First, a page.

The other day a Facebook friend posted this meme on his news feed:
It’s a joke about how husbands and wives often misunderstand each other.
Do you get the joke?
I told my English students the joke in the form of a short story. It went like this:
A Wife’s Request
One morning a wife asked her husband to go and buy some milk at their local grocer’s shop.
“Could you please go and buy one carton of milk, and if they have eggs, get six,” she said.
“Okay,” her husband replied, and went to the shop.
A short time later he walked in with six cartons of milk.
“Why did you buy six cartons of milk?” his wife asked.
“Because they had eggs,” her husband replied.
What did the wife want her husband to buy?
Do You “Get” The Joke?
To “get” a joke = to “understand” a joke.
In our story, the joke is about what the word “six” refers to.
Does “six” mean “six eggs” (as the wife intends), or “six cartons of milk” as the husband thinks?
It is often said that men and women, especially husbands and wives, communicate in different ways. The story about milk and eggs is one example of that.
Men Are From Mars, Women Are From Venus
There is a bestselling book about how men and women think differently. It was written by John Gray and first published in the USA in 1992. The title is Men Are From Mars, Women Are From Venus and it quickly became the #1 relationship guide for couples not only in America but around the world.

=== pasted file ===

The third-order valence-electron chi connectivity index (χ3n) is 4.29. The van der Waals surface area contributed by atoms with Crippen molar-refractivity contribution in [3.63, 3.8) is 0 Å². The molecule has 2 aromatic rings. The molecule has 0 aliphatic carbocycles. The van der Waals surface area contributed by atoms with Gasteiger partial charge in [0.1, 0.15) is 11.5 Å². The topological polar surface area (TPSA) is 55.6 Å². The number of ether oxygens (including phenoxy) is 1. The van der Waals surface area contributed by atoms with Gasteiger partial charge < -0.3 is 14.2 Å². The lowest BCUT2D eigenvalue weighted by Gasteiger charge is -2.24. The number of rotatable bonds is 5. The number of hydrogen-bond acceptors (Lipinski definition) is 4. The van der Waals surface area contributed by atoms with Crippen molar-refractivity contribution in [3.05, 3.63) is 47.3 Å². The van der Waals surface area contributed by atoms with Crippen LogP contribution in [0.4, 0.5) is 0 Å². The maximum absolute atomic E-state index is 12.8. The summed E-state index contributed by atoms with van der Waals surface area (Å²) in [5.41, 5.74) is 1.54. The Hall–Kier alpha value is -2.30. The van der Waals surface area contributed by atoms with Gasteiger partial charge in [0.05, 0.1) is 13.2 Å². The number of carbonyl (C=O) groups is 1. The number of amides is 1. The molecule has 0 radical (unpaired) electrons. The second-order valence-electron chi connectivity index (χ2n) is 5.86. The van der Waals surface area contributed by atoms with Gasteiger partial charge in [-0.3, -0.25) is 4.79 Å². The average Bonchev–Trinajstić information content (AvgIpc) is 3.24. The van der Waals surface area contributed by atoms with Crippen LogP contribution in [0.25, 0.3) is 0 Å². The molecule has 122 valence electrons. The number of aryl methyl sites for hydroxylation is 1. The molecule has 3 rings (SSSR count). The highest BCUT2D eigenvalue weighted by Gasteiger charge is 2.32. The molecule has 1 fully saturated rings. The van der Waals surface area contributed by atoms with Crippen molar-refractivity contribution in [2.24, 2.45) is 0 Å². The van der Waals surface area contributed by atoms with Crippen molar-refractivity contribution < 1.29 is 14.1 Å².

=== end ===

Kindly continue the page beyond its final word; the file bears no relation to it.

Once upon a time Martians and Venusians met, fell in love, and had happy relationships together because they respected and accepted their differences. Then they came to Earth and amnesia set in: they forgot they were from different planets.
Based on years of successful counseling of couples and individuals, Men Are from Mars, Women Are from Venus has helped millions of couples transform their relationships.Back cover, Men Are From Mars, Women Are From Venus
Contextual and Systematic Thinking
Returning to our story about shopping for milk and eggs, it is clear that the husband and wife process information in two different ways.
The wife is thinking and communicating contextually. (This is know asheuristic thinking).
The husband is thinking systematically. (This is known as algorithmic thinking).
The husband follows the grammatical logic of the sentence and ignores the context of his wife’s request.
From a contextual perspective, it seems much more likely that the wife mentioned eggs because she wants “six eggs.”
Also, it is much more usual to buy six eggs than it is to buy six cartons of milk.
Eggs are sold by the dozen and half-dozen. 1 dozen = 12. Half a dozen = 6.
So, from the wife’s point of view, it should be obvious that she wants her husband to buy six eggs if the shop has any eggs.
The Logic of the Sentence
Now let’s look at what the sentence tells us if we read it logically, without thinking about the context:
Buy one carton of milk, and if they have eggs, get six.
The logical flow of the sentence is:
- Buy one carton of milk.
- Do they have eggs?
- If “No,” buy one carton of milk only.
- If “Yes,” buy six cartons of milk.
The phrase, “and if they have eggs” is a sub-clause, placed between commas. Therefore, “get six” refers back to the object of the sentence, “carton of milk.” The presence or absence of eggs defines whether or not the husband buys one or six cartons of milk. It works like a bit like a computer algorithm, without thinking about the context or likely intention of the wife.